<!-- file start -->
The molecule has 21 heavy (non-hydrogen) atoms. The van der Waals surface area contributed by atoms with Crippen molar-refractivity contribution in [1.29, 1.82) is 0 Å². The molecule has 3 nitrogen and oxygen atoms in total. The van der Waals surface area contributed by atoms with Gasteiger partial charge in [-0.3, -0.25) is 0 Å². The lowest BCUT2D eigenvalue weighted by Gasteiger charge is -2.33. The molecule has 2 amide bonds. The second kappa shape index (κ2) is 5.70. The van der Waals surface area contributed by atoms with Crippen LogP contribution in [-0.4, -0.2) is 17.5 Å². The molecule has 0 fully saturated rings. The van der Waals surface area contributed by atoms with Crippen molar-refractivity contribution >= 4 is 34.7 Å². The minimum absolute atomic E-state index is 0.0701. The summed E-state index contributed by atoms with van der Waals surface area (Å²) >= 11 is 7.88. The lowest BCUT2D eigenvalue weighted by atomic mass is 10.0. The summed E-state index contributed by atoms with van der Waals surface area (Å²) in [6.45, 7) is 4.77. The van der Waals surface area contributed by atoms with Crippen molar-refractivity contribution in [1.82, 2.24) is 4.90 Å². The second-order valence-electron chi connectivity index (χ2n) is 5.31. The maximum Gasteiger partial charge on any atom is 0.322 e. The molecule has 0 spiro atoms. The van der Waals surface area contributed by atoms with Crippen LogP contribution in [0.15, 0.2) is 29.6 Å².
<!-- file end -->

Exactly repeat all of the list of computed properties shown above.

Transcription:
The molecule has 21 heavy (non-hydrogen) atoms. The van der Waals surface area contributed by atoms with Crippen molar-refractivity contribution in [1.29, 1.82) is 0 Å². The molecule has 3 nitrogen and oxygen atoms in total. The van der Waals surface area contributed by atoms with Gasteiger partial charge in [-0.3, -0.25) is 0 Å². The lowest BCUT2D eigenvalue weighted by Gasteiger charge is -2.33. The molecule has 2 amide bonds. The second kappa shape index (κ2) is 5.70. The van der Waals surface area contributed by atoms with Crippen LogP contribution in [-0.4, -0.2) is 17.5 Å². The molecule has 0 fully saturated rings. The van der Waals surface area contributed by atoms with Crippen molar-refractivity contribution >= 4 is 34.7 Å². The minimum absolute atomic E-state index is 0.0701. The summed E-state index contributed by atoms with van der Waals surface area (Å²) >= 11 is 7.88. The lowest BCUT2D eigenvalue weighted by atomic mass is 10.0. The summed E-state index contributed by atoms with van der Waals surface area (Å²) in [6.45, 7) is 4.77. The van der Waals surface area contributed by atoms with Crippen molar-refractivity contribution in [1.82, 2.24) is 4.90 Å². The second-order valence-electron chi connectivity index (χ2n) is 5.31. The maximum Gasteiger partial charge on any atom is 0.322 e. The molecule has 0 spiro atoms. The van der Waals surface area contributed by atoms with Crippen LogP contribution in [0.15, 0.2) is 29.6 Å².